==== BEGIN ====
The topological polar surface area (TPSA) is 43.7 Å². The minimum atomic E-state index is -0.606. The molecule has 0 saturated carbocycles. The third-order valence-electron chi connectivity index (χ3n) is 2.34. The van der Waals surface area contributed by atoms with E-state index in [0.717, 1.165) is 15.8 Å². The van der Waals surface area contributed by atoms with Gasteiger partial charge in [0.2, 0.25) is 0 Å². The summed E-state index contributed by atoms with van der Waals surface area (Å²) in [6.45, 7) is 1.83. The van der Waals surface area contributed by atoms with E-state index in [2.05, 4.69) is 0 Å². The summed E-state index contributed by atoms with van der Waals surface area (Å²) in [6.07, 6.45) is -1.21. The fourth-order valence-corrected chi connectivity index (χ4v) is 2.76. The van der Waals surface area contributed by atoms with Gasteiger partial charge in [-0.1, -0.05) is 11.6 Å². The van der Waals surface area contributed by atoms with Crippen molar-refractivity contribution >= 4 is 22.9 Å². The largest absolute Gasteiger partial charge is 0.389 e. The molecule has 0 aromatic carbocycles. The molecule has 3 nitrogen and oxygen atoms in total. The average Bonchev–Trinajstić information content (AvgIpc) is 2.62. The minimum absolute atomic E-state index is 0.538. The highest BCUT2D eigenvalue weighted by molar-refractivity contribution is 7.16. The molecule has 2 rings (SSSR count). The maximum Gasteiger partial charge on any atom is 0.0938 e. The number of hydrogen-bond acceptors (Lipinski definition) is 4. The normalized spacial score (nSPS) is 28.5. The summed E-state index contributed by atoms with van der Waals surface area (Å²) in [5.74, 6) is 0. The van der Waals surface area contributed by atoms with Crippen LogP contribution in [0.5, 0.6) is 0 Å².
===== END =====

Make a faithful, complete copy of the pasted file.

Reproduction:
The topological polar surface area (TPSA) is 43.7 Å². The minimum atomic E-state index is -0.606. The molecule has 0 saturated carbocycles. The third-order valence-electron chi connectivity index (χ3n) is 2.34. The van der Waals surface area contributed by atoms with E-state index in [0.717, 1.165) is 15.8 Å². The van der Waals surface area contributed by atoms with Gasteiger partial charge in [0.2, 0.25) is 0 Å². The summed E-state index contributed by atoms with van der Waals surface area (Å²) in [6.45, 7) is 1.83. The van der Waals surface area contributed by atoms with E-state index in [2.05, 4.69) is 0 Å². The summed E-state index contributed by atoms with van der Waals surface area (Å²) in [6.07, 6.45) is -1.21. The fourth-order valence-corrected chi connectivity index (χ4v) is 2.76. The van der Waals surface area contributed by atoms with Gasteiger partial charge in [-0.1, -0.05) is 11.6 Å². The van der Waals surface area contributed by atoms with Crippen molar-refractivity contribution >= 4 is 22.9 Å². The largest absolute Gasteiger partial charge is 0.389 e. The molecule has 0 aromatic carbocycles. The molecule has 3 nitrogen and oxygen atoms in total. The average Bonchev–Trinajstić information content (AvgIpc) is 2.62. The minimum absolute atomic E-state index is 0.538. The highest BCUT2D eigenvalue weighted by molar-refractivity contribution is 7.16. The molecule has 2 rings (SSSR count). The maximum Gasteiger partial charge on any atom is 0.0938 e. The number of hydrogen-bond acceptors (Lipinski definition) is 4. The normalized spacial score (nSPS) is 28.5. The summed E-state index contributed by atoms with van der Waals surface area (Å²) in [5.74, 6) is 0. The van der Waals surface area contributed by atoms with Crippen LogP contribution in [0.5, 0.6) is 0 Å².